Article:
Day 5: Keys 37:88:78


I used to collect keys. They look cool, they don’t take up a huge amount of space, and there’s endless variety. Given I have limited space I don’t have as much of a passion for it anymore. Eventually, I want a wall of keys.

Between my iRig and my M-AUDIO I have 125 keys. That’s a good start. Could say that with my laptop keyboard I have another 78. 203, excluding any house keys.


I spent more time on one instrument yesterday. This time, rather than throwing down notes I started wondering how I could change how it could sound.

So I started looking at a few options. All of the following can be found in this tutorial.

  • Attack
  • Reverb
  • Room
  • Gain

At what percentage does this sound good? Terrible? Do I even hear a difference?

I know what kind of sound I want. Describing it is often difficult because although I feel the same way about sounds as I feel about colours and tastes and touch, I don’t always have the words or bridge for them. Partially because identifying each note in a piece feels like identifying individual ingredients in a recipe, or individual chemical components. I can, but it doesn’t give us the full picture of how they interact. Saying “I’m making a curry” is different to “I’m making a garam masala-ginger-garlic-turmeric-fennel-chili-cinnamon-cardamom-coconut milk-tomato base.” Or whatever ingredients work for you.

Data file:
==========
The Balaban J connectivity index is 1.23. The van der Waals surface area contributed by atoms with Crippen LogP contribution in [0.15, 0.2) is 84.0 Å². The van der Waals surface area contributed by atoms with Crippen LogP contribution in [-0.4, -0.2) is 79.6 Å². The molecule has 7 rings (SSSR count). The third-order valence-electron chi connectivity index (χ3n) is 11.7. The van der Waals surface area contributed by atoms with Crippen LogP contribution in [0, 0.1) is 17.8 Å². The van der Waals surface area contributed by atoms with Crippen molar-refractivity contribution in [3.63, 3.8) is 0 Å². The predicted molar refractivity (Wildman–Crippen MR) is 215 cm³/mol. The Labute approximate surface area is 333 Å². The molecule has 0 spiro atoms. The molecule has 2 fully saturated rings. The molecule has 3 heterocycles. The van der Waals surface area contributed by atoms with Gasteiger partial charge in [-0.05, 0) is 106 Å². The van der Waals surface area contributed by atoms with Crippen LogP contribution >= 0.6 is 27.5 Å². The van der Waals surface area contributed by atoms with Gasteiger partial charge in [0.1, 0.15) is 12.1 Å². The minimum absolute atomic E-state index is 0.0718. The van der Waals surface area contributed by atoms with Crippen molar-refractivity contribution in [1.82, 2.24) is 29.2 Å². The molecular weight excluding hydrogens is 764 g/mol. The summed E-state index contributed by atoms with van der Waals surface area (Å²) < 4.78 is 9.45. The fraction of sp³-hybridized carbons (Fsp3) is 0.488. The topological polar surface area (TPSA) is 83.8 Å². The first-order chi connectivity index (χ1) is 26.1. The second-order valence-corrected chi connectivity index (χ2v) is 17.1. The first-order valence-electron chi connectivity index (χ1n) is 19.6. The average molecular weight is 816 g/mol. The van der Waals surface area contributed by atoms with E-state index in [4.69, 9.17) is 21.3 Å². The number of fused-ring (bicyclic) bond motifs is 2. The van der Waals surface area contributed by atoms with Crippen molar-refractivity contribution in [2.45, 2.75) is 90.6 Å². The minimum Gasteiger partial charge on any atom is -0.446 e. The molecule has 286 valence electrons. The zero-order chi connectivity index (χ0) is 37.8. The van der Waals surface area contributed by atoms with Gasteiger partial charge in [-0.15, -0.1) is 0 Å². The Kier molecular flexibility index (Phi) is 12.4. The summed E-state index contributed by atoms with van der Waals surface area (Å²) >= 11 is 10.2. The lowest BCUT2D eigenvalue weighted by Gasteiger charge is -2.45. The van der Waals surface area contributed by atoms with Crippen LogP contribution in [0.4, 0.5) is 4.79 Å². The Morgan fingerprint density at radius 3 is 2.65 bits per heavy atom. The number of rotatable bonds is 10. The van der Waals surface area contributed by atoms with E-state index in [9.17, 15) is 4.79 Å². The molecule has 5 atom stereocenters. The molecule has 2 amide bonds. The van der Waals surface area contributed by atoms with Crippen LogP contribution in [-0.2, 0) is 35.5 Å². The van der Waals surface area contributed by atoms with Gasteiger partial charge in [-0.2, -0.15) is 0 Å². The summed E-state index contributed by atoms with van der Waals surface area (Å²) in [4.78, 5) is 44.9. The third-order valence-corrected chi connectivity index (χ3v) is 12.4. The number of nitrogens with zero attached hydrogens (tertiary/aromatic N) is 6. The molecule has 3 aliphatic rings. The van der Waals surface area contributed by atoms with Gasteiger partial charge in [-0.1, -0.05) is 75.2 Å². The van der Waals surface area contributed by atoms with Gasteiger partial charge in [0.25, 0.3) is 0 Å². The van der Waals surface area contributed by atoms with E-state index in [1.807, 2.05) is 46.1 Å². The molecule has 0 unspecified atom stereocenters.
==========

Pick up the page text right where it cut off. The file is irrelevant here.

The thing is that once I start getting into it, it’s fun twiddling around the sounds and listening to what sounds good to me, but I still need to do more research. I don’t just want to find the sounds I want. I want to be sure that I understand what makes it that way, rather than “I clicked things until this happened and it’s fine.” That’s not learning so much as accidentally a piece. Technically it’s random element, but perhaps a bit too random to me.


It’s not so hard to open Ableton as it was, and changing around the attack, the velocity,  the room an instrument is in, is pretty sweet. It’s like trying to create the taste of an apple synthetically. You won’t get an absolute spot on match to all apples, but you can get an approximation of that organic experience. That said, occasionally when you get an apple that tastes exactly like synthetic apple flavour, it’s a trip.